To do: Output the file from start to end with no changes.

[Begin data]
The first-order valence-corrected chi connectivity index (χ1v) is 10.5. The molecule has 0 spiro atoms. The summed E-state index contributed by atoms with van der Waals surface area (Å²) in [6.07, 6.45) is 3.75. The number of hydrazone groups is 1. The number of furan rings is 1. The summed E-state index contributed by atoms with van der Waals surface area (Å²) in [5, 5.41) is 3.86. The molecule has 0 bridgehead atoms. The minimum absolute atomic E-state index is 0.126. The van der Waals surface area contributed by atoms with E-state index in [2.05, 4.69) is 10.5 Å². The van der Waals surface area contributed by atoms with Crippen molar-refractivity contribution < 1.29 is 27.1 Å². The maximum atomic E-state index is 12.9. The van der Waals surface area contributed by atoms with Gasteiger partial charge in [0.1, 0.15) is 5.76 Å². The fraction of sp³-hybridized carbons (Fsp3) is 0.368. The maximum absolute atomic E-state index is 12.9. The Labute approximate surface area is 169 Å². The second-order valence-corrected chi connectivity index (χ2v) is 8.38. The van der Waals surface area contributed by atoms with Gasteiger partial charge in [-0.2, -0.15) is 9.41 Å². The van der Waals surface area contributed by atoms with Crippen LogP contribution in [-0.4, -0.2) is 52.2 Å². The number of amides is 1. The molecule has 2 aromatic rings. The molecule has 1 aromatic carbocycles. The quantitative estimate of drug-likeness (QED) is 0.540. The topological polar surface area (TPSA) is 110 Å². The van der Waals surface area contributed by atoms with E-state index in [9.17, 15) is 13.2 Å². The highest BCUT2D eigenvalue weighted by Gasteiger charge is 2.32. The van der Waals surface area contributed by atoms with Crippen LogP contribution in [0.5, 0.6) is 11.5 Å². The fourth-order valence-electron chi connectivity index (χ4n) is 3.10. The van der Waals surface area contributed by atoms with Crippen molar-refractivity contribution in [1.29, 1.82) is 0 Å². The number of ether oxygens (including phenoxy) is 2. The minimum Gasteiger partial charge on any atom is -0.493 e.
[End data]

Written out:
The first-order valence-corrected chi connectivity index (χ1v) is 10.5. The molecule has 0 spiro atoms. The summed E-state index contributed by atoms with van der Waals surface area (Å²) in [6.07, 6.45) is 3.75. The number of hydrazone groups is 1. The number of furan rings is 1. The summed E-state index contributed by atoms with van der Waals surface area (Å²) in [5, 5.41) is 3.86. The molecule has 0 bridgehead atoms. The minimum absolute atomic E-state index is 0.126. The van der Waals surface area contributed by atoms with E-state index in [2.05, 4.69) is 10.5 Å². The van der Waals surface area contributed by atoms with Crippen molar-refractivity contribution < 1.29 is 27.1 Å². The maximum atomic E-state index is 12.9. The van der Waals surface area contributed by atoms with Gasteiger partial charge in [0.1, 0.15) is 5.76 Å². The fraction of sp³-hybridized carbons (Fsp3) is 0.368. The maximum absolute atomic E-state index is 12.9. The Labute approximate surface area is 169 Å². The second-order valence-corrected chi connectivity index (χ2v) is 8.38. The van der Waals surface area contributed by atoms with Gasteiger partial charge in [-0.2, -0.15) is 9.41 Å². The van der Waals surface area contributed by atoms with Crippen LogP contribution in [-0.4, -0.2) is 52.2 Å². The number of amides is 1. The molecule has 2 aromatic rings. The molecule has 1 aromatic carbocycles. The quantitative estimate of drug-likeness (QED) is 0.540. The topological polar surface area (TPSA) is 110 Å². The van der Waals surface area contributed by atoms with E-state index in [9.17, 15) is 13.2 Å². The highest BCUT2D eigenvalue weighted by Gasteiger charge is 2.32. The van der Waals surface area contributed by atoms with Crippen LogP contribution in [0.5, 0.6) is 11.5 Å². The fourth-order valence-electron chi connectivity index (χ4n) is 3.10. The van der Waals surface area contributed by atoms with Crippen molar-refractivity contribution in [1.29, 1.82) is 0 Å². The number of ether oxygens (including phenoxy) is 2. The minimum Gasteiger partial charge on any atom is -0.493 e.